During the ancient era after the Roman Empire fell, the Church took over the narrative and focused on a more religious outlook on the ancient philosophies of laws – claiming God to be the source of law and restricting law’s interpretation to that set by the Church and religious manuscripts. In response (or rather, as a protest) to this growing authority of Church over State, the reformist approach of Jurisprudence emerged.
The main premise of this whole approach was its focus on the authority of State and the lack of any religious involvement – the legal philosophers supporting this approach of Jurisprudence highlighted the secularist aspect of this interpretation and with this, brought in the new concept of basic individual rights that are guaranteed to everyone; namely the Right to Life, the Right to Liberty and the Right to Property.
The legal philosophers ‘reformed’ the approach towards the study of Jurisprudence, bringing back the focus to natural law and simmering down the absolutism of the positive law made by either the State or the Church. Thus, not only reviving the concept of natural law but also restudying the Roman and Greek philosophers’ legal theories in the field of Jurisprudence. The prominent philosophers who helped in this reformation were Hugo Grotius, Thomas Hobbes, John Locke and Rousseau – some of the popular legal scholars who gave their theories on the emergence of State through the ‘Social Contract Theory.’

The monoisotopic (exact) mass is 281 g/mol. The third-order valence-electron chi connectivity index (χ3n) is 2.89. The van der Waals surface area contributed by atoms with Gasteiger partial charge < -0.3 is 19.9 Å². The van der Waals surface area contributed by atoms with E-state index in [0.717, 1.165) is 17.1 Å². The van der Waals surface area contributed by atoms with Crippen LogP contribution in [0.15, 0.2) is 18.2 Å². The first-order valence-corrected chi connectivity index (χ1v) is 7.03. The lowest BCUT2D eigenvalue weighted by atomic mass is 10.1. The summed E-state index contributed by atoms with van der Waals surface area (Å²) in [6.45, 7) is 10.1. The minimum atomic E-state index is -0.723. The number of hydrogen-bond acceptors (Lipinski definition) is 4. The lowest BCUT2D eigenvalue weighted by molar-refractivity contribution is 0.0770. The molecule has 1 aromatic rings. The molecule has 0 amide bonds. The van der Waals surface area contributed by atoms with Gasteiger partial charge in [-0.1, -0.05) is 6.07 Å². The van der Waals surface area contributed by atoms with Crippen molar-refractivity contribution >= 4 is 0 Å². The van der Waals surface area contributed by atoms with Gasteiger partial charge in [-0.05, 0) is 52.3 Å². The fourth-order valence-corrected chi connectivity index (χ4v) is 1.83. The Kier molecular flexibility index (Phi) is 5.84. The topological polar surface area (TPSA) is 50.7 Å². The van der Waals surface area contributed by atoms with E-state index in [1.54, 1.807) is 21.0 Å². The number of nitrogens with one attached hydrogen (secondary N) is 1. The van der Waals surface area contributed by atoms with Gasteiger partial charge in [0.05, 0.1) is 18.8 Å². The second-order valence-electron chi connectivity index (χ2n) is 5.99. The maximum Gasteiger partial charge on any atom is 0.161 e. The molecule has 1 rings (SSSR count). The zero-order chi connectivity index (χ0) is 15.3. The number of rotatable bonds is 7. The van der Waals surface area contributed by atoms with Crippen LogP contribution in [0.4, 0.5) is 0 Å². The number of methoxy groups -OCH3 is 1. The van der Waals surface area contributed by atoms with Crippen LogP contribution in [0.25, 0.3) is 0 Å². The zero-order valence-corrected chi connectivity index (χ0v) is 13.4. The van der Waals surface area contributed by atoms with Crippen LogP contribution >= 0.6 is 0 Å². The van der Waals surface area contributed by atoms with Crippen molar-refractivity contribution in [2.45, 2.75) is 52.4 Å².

Even in the contemporary context, the Reformation Approach is considered relevant as it highlights the powers and duties of a democratic State and defines law and order as not just a tool of the State but also of the people.
As the nineteenth century arrived, the narrative regarding laws changed. The industrial revolution caused a huge shift in the socio-legal scenario, resulting in more than half the population unemployed and ragged in poverty. This shift caused the questioning of the ideology of the Reformation Approach, which resulted in people adapting to a different approach that focused more on the rights and duties of an individual.